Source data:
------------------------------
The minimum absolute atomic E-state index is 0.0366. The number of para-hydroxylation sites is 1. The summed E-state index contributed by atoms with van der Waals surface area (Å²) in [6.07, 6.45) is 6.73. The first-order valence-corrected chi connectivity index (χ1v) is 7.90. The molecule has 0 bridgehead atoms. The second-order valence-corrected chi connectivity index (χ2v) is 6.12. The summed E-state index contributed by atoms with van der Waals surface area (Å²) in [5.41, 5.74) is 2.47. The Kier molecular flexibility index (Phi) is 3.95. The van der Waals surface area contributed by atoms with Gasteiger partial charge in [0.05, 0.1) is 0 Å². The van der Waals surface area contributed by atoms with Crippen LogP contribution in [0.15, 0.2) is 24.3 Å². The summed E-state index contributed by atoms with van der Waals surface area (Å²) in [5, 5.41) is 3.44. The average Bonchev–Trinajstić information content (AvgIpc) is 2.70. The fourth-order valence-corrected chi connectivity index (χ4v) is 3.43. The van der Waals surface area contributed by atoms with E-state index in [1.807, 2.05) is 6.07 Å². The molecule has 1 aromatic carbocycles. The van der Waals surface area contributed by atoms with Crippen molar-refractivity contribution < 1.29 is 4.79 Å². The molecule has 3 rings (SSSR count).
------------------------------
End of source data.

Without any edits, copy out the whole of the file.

The minimum absolute atomic E-state index is 0.0366. The number of para-hydroxylation sites is 1. The summed E-state index contributed by atoms with van der Waals surface area (Å²) in [6.07, 6.45) is 6.73. The first-order valence-corrected chi connectivity index (χ1v) is 7.90. The molecule has 0 bridgehead atoms. The second-order valence-corrected chi connectivity index (χ2v) is 6.12. The summed E-state index contributed by atoms with van der Waals surface area (Å²) in [5.41, 5.74) is 2.47. The Kier molecular flexibility index (Phi) is 3.95. The van der Waals surface area contributed by atoms with Gasteiger partial charge in [0.05, 0.1) is 0 Å². The van der Waals surface area contributed by atoms with Crippen LogP contribution in [0.15, 0.2) is 24.3 Å². The summed E-state index contributed by atoms with van der Waals surface area (Å²) in [5, 5.41) is 3.44. The average Bonchev–Trinajstić information content (AvgIpc) is 2.70. The fourth-order valence-corrected chi connectivity index (χ4v) is 3.43. The van der Waals surface area contributed by atoms with E-state index in [1.807, 2.05) is 6.07 Å². The molecule has 1 aromatic carbocycles. The van der Waals surface area contributed by atoms with Crippen molar-refractivity contribution < 1.29 is 4.79 Å². The molecule has 3 rings (SSSR count).